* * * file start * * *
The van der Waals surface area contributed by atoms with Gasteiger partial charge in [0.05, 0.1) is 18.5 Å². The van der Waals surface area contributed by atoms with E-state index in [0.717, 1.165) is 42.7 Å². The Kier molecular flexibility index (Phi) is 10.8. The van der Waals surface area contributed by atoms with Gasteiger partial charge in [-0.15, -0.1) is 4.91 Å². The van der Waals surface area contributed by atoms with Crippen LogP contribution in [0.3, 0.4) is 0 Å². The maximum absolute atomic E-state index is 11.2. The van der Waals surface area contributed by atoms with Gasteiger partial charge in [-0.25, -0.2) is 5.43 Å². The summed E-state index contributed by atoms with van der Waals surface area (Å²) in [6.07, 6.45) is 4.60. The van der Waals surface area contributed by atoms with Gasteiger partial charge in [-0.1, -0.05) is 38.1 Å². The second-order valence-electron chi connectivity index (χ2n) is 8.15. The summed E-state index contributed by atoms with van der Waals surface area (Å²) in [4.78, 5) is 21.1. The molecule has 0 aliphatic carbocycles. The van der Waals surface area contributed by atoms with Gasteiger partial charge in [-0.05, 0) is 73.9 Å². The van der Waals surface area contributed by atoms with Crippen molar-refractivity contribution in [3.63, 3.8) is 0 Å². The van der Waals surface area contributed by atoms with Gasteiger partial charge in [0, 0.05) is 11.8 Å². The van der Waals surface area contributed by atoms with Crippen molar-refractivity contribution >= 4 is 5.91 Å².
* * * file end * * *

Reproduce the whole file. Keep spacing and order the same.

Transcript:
The van der Waals surface area contributed by atoms with Gasteiger partial charge in [0.05, 0.1) is 18.5 Å². The van der Waals surface area contributed by atoms with E-state index in [0.717, 1.165) is 42.7 Å². The Kier molecular flexibility index (Phi) is 10.8. The van der Waals surface area contributed by atoms with Gasteiger partial charge in [-0.15, -0.1) is 4.91 Å². The van der Waals surface area contributed by atoms with Crippen LogP contribution in [0.3, 0.4) is 0 Å². The maximum absolute atomic E-state index is 11.2. The van der Waals surface area contributed by atoms with Gasteiger partial charge in [-0.25, -0.2) is 5.43 Å². The summed E-state index contributed by atoms with van der Waals surface area (Å²) in [6.07, 6.45) is 4.60. The van der Waals surface area contributed by atoms with Gasteiger partial charge in [-0.1, -0.05) is 38.1 Å². The second-order valence-electron chi connectivity index (χ2n) is 8.15. The summed E-state index contributed by atoms with van der Waals surface area (Å²) in [4.78, 5) is 21.1. The molecule has 0 aliphatic carbocycles. The van der Waals surface area contributed by atoms with Gasteiger partial charge in [-0.05, 0) is 73.9 Å². The van der Waals surface area contributed by atoms with Crippen molar-refractivity contribution in [3.63, 3.8) is 0 Å². The van der Waals surface area contributed by atoms with Gasteiger partial charge in [0, 0.05) is 11.8 Å². The van der Waals surface area contributed by atoms with Crippen molar-refractivity contribution >= 4 is 5.91 Å².